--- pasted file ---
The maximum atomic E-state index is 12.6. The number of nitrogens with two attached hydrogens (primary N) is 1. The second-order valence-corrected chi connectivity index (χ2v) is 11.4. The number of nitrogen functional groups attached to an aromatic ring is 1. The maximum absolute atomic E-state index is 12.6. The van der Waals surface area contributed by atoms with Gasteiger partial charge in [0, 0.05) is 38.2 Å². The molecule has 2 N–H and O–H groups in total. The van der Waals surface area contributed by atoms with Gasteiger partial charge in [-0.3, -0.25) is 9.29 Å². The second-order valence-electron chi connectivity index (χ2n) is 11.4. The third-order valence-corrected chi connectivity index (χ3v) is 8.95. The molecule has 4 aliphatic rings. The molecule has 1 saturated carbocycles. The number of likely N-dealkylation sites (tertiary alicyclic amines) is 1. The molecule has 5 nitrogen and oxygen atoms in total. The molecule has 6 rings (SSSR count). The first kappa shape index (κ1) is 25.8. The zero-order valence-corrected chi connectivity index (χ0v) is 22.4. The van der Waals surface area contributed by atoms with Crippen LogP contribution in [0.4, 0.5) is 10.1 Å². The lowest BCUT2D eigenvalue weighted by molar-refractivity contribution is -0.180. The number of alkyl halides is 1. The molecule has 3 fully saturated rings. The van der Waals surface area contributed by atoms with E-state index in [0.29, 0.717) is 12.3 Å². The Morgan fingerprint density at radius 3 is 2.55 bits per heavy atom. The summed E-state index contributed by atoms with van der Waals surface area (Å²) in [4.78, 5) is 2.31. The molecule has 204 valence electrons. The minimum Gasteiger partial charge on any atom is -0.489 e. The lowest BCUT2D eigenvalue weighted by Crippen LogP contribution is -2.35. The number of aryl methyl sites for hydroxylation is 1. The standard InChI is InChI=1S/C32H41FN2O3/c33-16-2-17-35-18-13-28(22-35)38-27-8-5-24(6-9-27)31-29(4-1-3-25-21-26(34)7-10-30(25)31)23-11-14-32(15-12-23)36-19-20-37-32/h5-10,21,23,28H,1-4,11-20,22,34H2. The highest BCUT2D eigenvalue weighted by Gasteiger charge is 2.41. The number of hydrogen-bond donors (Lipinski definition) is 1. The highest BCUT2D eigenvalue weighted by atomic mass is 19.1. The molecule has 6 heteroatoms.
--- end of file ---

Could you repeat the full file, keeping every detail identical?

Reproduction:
The maximum atomic E-state index is 12.6. The number of nitrogens with two attached hydrogens (primary N) is 1. The second-order valence-corrected chi connectivity index (χ2v) is 11.4. The number of nitrogen functional groups attached to an aromatic ring is 1. The maximum absolute atomic E-state index is 12.6. The van der Waals surface area contributed by atoms with Gasteiger partial charge in [0, 0.05) is 38.2 Å². The molecule has 2 N–H and O–H groups in total. The van der Waals surface area contributed by atoms with Gasteiger partial charge in [-0.3, -0.25) is 9.29 Å². The second-order valence-electron chi connectivity index (χ2n) is 11.4. The third-order valence-corrected chi connectivity index (χ3v) is 8.95. The molecule has 4 aliphatic rings. The molecule has 1 saturated carbocycles. The number of likely N-dealkylation sites (tertiary alicyclic amines) is 1. The molecule has 5 nitrogen and oxygen atoms in total. The molecule has 6 rings (SSSR count). The first kappa shape index (κ1) is 25.8. The zero-order valence-corrected chi connectivity index (χ0v) is 22.4. The van der Waals surface area contributed by atoms with Crippen LogP contribution in [0.4, 0.5) is 10.1 Å². The lowest BCUT2D eigenvalue weighted by molar-refractivity contribution is -0.180. The number of alkyl halides is 1. The molecule has 3 fully saturated rings. The van der Waals surface area contributed by atoms with E-state index in [0.29, 0.717) is 12.3 Å². The Morgan fingerprint density at radius 3 is 2.55 bits per heavy atom. The summed E-state index contributed by atoms with van der Waals surface area (Å²) in [4.78, 5) is 2.31. The molecule has 204 valence electrons. The minimum Gasteiger partial charge on any atom is -0.489 e. The lowest BCUT2D eigenvalue weighted by Crippen LogP contribution is -2.35. The number of aryl methyl sites for hydroxylation is 1. The standard InChI is InChI=1S/C32H41FN2O3/c33-16-2-17-35-18-13-28(22-35)38-27-8-5-24(6-9-27)31-29(4-1-3-25-21-26(34)7-10-30(25)31)23-11-14-32(15-12-23)36-19-20-37-32/h5-10,21,23,28H,1-4,11-20,22,34H2. The highest BCUT2D eigenvalue weighted by Gasteiger charge is 2.41. The number of hydrogen-bond donors (Lipinski definition) is 1. The highest BCUT2D eigenvalue weighted by atomic mass is 19.1. The molecule has 6 heteroatoms.